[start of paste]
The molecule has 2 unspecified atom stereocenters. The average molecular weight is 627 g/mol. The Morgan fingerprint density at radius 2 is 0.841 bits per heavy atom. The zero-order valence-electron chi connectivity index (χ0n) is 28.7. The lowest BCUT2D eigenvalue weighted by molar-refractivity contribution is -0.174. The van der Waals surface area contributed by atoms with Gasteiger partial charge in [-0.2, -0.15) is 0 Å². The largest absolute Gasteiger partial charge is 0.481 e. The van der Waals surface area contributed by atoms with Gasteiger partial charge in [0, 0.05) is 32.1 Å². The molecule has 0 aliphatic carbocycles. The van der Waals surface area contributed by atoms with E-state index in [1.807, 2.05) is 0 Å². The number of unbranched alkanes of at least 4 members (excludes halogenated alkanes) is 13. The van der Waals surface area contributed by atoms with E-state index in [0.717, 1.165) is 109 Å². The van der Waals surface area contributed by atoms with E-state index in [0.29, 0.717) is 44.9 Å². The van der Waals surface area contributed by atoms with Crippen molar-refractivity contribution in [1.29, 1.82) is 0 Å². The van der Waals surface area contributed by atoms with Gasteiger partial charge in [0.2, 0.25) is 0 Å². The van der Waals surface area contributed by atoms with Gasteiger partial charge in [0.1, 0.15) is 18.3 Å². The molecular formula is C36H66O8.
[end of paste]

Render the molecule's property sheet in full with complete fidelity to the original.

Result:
The molecule has 2 unspecified atom stereocenters. The average molecular weight is 627 g/mol. The Morgan fingerprint density at radius 2 is 0.841 bits per heavy atom. The zero-order valence-electron chi connectivity index (χ0n) is 28.7. The lowest BCUT2D eigenvalue weighted by molar-refractivity contribution is -0.174. The van der Waals surface area contributed by atoms with Gasteiger partial charge in [-0.2, -0.15) is 0 Å². The largest absolute Gasteiger partial charge is 0.481 e. The van der Waals surface area contributed by atoms with Gasteiger partial charge in [0, 0.05) is 32.1 Å². The molecule has 0 aliphatic carbocycles. The van der Waals surface area contributed by atoms with E-state index in [1.807, 2.05) is 0 Å². The number of unbranched alkanes of at least 4 members (excludes halogenated alkanes) is 13. The van der Waals surface area contributed by atoms with E-state index in [0.717, 1.165) is 109 Å². The van der Waals surface area contributed by atoms with E-state index in [0.29, 0.717) is 44.9 Å². The van der Waals surface area contributed by atoms with Crippen molar-refractivity contribution in [1.29, 1.82) is 0 Å². The van der Waals surface area contributed by atoms with Gasteiger partial charge in [0.2, 0.25) is 0 Å². The van der Waals surface area contributed by atoms with Gasteiger partial charge in [0.1, 0.15) is 18.3 Å². The molecular formula is C36H66O8.